Direct capture of a potent bacterial virulence activity by a plant immune receptor pair

May 21, 2015

Microbial pathogens have evolved ingenious strategies to colonize hosts, often resulting in disease. The host, in turn, can produce new proteins (receptors or antibodies) that recognize pathogen molecules to trigger defense. The debilitating effects of disease on human health and the importance of a strong and adaptable immune system to fight off infection are well known. In plants, interception of pathogens by an effective immune system is just as crucial for survival, growth and productivity. Plants rely entirely on their genetic resistance capability (innate immunity) conferred by a family of receptors expressed in individual cells. These receptors remain inactive until triggered by the actions of specific pathogen molecules which often target host basal defence pathways to promote infection. The speed with which microbial populations can produce new infection molecules (called virulence factors or effectors) places enormous pressure on plant hosts to fight back with genetically new or altered receptor recognition modes. In this article published in Cell, Le Roux et al. (2015) describe an exquisite recognition mechanism in the model plant species Arabidopsis in which a broad-sweep bacterial effector activity for promoting disease is turned into a rapid immune response.

The study focusses on a pair of Arabidopsis intracellular nucleotide-binding/leucine-rich-repeat (NLR) receptors, RRS1-R with RPS4, conferring resistance to different pathogens, including the root-infecting bacterial species, Ralstonia solanacearum, which causes an extremely costly disease in certain crops. R. solanacearum bacteria deliver a potent effector protein (PopP2) which has an acetyltransferase activity to the plant host cells. The authors show that a key target of the PopP2 acetyltransferase activity is a lysine within the conserved DNA-binding domain of a large and important family of defensive ‘WRKY’ transcription factors. In the absence of RRS1-R/RPS4 recognition, lysine-acetylation of multiple WRKY transcription factors by PopP2 dislodges them from their DNA-binding sites and disables their trans-activating functions needed for defense gene expression. This essentially dampens host basal resistance, allowing spread of the pathogen inside tissues which then leads to severe wilting of the infected plants.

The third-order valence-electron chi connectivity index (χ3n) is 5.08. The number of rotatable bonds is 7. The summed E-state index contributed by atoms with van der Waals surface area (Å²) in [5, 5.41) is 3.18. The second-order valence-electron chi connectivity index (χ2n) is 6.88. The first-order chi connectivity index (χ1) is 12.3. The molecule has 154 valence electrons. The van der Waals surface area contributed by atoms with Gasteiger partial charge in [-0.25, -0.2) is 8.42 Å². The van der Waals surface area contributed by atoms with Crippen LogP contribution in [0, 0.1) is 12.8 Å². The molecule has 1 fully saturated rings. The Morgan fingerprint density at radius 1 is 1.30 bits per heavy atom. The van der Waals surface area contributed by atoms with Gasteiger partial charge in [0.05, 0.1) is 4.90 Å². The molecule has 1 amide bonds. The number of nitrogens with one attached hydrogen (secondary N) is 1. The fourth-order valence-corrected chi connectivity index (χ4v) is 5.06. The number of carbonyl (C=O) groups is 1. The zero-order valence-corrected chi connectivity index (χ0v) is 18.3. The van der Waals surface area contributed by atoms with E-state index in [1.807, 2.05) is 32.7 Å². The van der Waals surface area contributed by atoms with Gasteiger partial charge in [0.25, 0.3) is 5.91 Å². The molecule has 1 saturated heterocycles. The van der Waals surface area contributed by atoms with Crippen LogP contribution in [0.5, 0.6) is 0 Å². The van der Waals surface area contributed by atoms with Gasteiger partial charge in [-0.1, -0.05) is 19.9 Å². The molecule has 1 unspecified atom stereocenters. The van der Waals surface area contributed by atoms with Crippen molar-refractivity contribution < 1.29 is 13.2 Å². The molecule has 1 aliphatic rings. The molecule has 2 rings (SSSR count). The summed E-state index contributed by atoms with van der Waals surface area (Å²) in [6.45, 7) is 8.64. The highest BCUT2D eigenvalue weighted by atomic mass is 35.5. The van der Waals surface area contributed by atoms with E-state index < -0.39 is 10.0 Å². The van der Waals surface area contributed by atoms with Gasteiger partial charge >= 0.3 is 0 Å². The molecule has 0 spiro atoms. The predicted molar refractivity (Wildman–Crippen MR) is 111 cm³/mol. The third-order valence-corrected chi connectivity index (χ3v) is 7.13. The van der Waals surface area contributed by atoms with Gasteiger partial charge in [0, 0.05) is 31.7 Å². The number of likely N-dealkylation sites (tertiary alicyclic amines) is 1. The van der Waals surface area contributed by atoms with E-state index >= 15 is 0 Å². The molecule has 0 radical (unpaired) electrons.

Many genetic lines of Arabidopsis possess the PopP2-recognizing RRS1-R/RPS4 NLR pair. RRS1-R, but not RPS4, contains at its C-terminus a WRKY transcription factor DNA-binding domain. Le Roux et al (2015) show that PopP2 also directly acetylates RRS1-R, causing it to disengage from the DNA. This PopP2 action on RRS1-R likely creates a conformational change in the RRS1-R/RPS4 complex that leads to immunity activation. Thus, RRS1-R serves as both an inhibiting molecule of the NLR pair at the DNA when the pathogen effector is not present and a direct sensor of PopP2 virulence activity upon infection. The WRKY domain in RRS1-R can be viewed as an effector target ‘decoy’ which betrays the resistance-suppressing actions of PopP2 on its operational targets, the defensive WRKY transcription factors. Molecular integration of a WRKY decoy domain within the RRS1-R/RPS4 receptor complex creates an effective ‘radar’ for a powerful pathogen virulence activity which cannot be easily dispensed with by the pathogen. The observed fusion of further potential effector target decoy domains with NLR receptors in different plant species suggests a fundamental mechanism in plants for increasing receptor recognition ‘space’ as well as new avenues for engineering receptors that could effectively intercept disease-promoting activities of  important crop pathogens.

Further reading:

Le Roux, C.*, Huet, G.*, Jauneau, A., Camborde, L., Tremousaygue, D., Kraut, A., Zhou, B., Levaillant, M., Adachi, H., Yoshioka, H., Raffaele, S., Berthomé, R., Couté, Y., Parker, Jane E., Deslandes, L.: A Receptor Pair with an Integrated Decoy Converts Pathogen Disabling of Transcription Factors to Immunity. Cell 161, 5, 1074-1088 (2015). * co-first author.


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